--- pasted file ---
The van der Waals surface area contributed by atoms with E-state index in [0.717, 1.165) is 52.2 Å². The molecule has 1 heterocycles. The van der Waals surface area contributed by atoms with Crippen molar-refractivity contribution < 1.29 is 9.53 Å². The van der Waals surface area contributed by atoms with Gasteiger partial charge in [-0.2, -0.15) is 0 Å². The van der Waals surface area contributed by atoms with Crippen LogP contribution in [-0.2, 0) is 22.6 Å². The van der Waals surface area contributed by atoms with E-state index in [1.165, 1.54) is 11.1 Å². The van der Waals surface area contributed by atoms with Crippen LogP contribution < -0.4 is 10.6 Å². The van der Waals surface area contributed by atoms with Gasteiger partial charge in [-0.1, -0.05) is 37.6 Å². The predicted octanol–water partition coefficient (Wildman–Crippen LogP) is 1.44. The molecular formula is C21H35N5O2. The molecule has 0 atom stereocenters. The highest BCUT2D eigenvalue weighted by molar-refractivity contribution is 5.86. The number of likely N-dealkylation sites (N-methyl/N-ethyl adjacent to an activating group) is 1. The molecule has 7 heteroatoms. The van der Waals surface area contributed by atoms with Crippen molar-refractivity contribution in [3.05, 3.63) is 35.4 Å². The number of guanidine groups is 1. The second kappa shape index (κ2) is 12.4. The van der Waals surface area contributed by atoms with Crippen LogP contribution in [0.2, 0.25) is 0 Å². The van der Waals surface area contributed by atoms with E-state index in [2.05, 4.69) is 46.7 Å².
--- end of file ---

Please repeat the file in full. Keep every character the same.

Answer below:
The van der Waals surface area contributed by atoms with E-state index in [0.717, 1.165) is 52.2 Å². The molecule has 1 heterocycles. The van der Waals surface area contributed by atoms with Crippen molar-refractivity contribution < 1.29 is 9.53 Å². The van der Waals surface area contributed by atoms with Gasteiger partial charge in [-0.2, -0.15) is 0 Å². The van der Waals surface area contributed by atoms with Crippen LogP contribution in [-0.2, 0) is 22.6 Å². The van der Waals surface area contributed by atoms with E-state index in [1.165, 1.54) is 11.1 Å². The van der Waals surface area contributed by atoms with Crippen LogP contribution < -0.4 is 10.6 Å². The van der Waals surface area contributed by atoms with Gasteiger partial charge in [-0.1, -0.05) is 37.6 Å². The predicted octanol–water partition coefficient (Wildman–Crippen LogP) is 1.44. The molecular formula is C21H35N5O2. The molecule has 0 atom stereocenters. The highest BCUT2D eigenvalue weighted by molar-refractivity contribution is 5.86. The number of likely N-dealkylation sites (N-methyl/N-ethyl adjacent to an activating group) is 1. The molecule has 7 heteroatoms. The van der Waals surface area contributed by atoms with Crippen molar-refractivity contribution in [3.05, 3.63) is 35.4 Å². The number of guanidine groups is 1. The second kappa shape index (κ2) is 12.4. The van der Waals surface area contributed by atoms with Crippen LogP contribution in [0.2, 0.25) is 0 Å². The van der Waals surface area contributed by atoms with E-state index in [2.05, 4.69) is 46.7 Å².